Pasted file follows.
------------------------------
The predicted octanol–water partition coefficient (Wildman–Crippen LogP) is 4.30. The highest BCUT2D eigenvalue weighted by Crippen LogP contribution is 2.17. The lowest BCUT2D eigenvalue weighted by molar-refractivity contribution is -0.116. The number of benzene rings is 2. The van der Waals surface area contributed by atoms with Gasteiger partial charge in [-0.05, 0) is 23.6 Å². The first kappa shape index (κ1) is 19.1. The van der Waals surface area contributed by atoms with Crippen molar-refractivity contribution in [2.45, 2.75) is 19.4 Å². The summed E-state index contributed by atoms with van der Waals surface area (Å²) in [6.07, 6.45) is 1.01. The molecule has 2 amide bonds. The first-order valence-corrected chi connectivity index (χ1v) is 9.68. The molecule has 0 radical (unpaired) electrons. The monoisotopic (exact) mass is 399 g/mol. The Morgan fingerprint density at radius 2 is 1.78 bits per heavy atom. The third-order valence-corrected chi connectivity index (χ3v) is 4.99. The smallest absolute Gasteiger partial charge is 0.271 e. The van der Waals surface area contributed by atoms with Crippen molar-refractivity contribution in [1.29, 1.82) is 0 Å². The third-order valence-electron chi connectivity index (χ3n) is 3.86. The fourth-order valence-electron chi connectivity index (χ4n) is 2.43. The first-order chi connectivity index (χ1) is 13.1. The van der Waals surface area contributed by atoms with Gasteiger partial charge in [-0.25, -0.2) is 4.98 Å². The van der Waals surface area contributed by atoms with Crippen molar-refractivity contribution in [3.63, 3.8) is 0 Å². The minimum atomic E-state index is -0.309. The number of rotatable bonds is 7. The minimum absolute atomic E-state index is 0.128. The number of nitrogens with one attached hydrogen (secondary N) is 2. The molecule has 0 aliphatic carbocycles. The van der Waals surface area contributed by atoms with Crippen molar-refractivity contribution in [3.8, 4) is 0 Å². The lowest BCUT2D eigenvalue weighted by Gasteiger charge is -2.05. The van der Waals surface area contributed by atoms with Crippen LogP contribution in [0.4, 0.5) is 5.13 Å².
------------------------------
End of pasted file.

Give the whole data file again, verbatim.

The predicted octanol–water partition coefficient (Wildman–Crippen LogP) is 4.30. The highest BCUT2D eigenvalue weighted by Crippen LogP contribution is 2.17. The lowest BCUT2D eigenvalue weighted by molar-refractivity contribution is -0.116. The number of benzene rings is 2. The van der Waals surface area contributed by atoms with Gasteiger partial charge in [-0.05, 0) is 23.6 Å². The first kappa shape index (κ1) is 19.1. The van der Waals surface area contributed by atoms with Crippen molar-refractivity contribution in [2.45, 2.75) is 19.4 Å². The summed E-state index contributed by atoms with van der Waals surface area (Å²) in [6.07, 6.45) is 1.01. The molecule has 2 amide bonds. The first-order valence-corrected chi connectivity index (χ1v) is 9.68. The molecule has 0 radical (unpaired) electrons. The monoisotopic (exact) mass is 399 g/mol. The Morgan fingerprint density at radius 2 is 1.78 bits per heavy atom. The third-order valence-corrected chi connectivity index (χ3v) is 4.99. The smallest absolute Gasteiger partial charge is 0.271 e. The van der Waals surface area contributed by atoms with Crippen molar-refractivity contribution in [1.29, 1.82) is 0 Å². The third-order valence-electron chi connectivity index (χ3n) is 3.86. The fourth-order valence-electron chi connectivity index (χ4n) is 2.43. The first-order chi connectivity index (χ1) is 13.1. The van der Waals surface area contributed by atoms with Gasteiger partial charge in [-0.25, -0.2) is 4.98 Å². The van der Waals surface area contributed by atoms with Crippen molar-refractivity contribution in [3.63, 3.8) is 0 Å². The minimum atomic E-state index is -0.309. The number of rotatable bonds is 7. The minimum absolute atomic E-state index is 0.128. The number of nitrogens with one attached hydrogen (secondary N) is 2. The molecule has 0 aliphatic carbocycles. The van der Waals surface area contributed by atoms with Crippen molar-refractivity contribution in [3.8, 4) is 0 Å². The lowest BCUT2D eigenvalue weighted by Gasteiger charge is -2.05. The van der Waals surface area contributed by atoms with Crippen LogP contribution in [0.4, 0.5) is 5.13 Å².